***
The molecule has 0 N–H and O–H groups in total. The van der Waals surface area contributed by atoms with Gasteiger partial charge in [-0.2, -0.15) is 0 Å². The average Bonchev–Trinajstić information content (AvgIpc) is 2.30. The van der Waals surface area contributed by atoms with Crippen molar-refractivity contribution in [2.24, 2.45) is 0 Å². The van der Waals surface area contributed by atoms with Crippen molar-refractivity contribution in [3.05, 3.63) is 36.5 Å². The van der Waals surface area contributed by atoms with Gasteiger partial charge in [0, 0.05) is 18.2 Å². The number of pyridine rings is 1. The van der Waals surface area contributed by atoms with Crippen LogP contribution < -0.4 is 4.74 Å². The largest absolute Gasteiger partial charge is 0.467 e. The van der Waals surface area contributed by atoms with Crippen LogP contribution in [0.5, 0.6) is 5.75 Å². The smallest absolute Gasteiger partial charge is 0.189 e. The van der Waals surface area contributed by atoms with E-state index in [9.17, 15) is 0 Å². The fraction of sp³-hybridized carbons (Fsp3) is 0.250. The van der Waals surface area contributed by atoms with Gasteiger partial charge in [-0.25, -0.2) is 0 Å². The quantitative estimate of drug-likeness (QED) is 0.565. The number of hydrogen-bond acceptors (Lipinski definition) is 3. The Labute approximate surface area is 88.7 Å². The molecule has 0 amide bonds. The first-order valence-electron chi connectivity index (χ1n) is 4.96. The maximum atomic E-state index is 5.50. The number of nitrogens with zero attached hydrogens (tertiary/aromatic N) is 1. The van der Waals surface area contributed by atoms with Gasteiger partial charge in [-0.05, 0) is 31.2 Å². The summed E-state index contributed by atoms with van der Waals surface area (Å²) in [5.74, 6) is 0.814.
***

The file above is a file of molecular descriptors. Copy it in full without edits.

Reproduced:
The molecule has 0 N–H and O–H groups in total. The van der Waals surface area contributed by atoms with Gasteiger partial charge in [-0.2, -0.15) is 0 Å². The average Bonchev–Trinajstić information content (AvgIpc) is 2.30. The van der Waals surface area contributed by atoms with Crippen molar-refractivity contribution in [2.24, 2.45) is 0 Å². The van der Waals surface area contributed by atoms with Crippen molar-refractivity contribution in [3.05, 3.63) is 36.5 Å². The van der Waals surface area contributed by atoms with Gasteiger partial charge in [0, 0.05) is 18.2 Å². The number of pyridine rings is 1. The van der Waals surface area contributed by atoms with Crippen LogP contribution < -0.4 is 4.74 Å². The largest absolute Gasteiger partial charge is 0.467 e. The van der Waals surface area contributed by atoms with Crippen LogP contribution in [0.5, 0.6) is 5.75 Å². The smallest absolute Gasteiger partial charge is 0.189 e. The van der Waals surface area contributed by atoms with E-state index in [9.17, 15) is 0 Å². The fraction of sp³-hybridized carbons (Fsp3) is 0.250. The van der Waals surface area contributed by atoms with Gasteiger partial charge in [-0.25, -0.2) is 0 Å². The quantitative estimate of drug-likeness (QED) is 0.565. The number of hydrogen-bond acceptors (Lipinski definition) is 3. The Labute approximate surface area is 88.7 Å². The molecule has 0 amide bonds. The first-order valence-electron chi connectivity index (χ1n) is 4.96. The maximum atomic E-state index is 5.50. The number of nitrogens with zero attached hydrogens (tertiary/aromatic N) is 1. The van der Waals surface area contributed by atoms with Gasteiger partial charge in [-0.05, 0) is 31.2 Å². The summed E-state index contributed by atoms with van der Waals surface area (Å²) in [5.74, 6) is 0.814.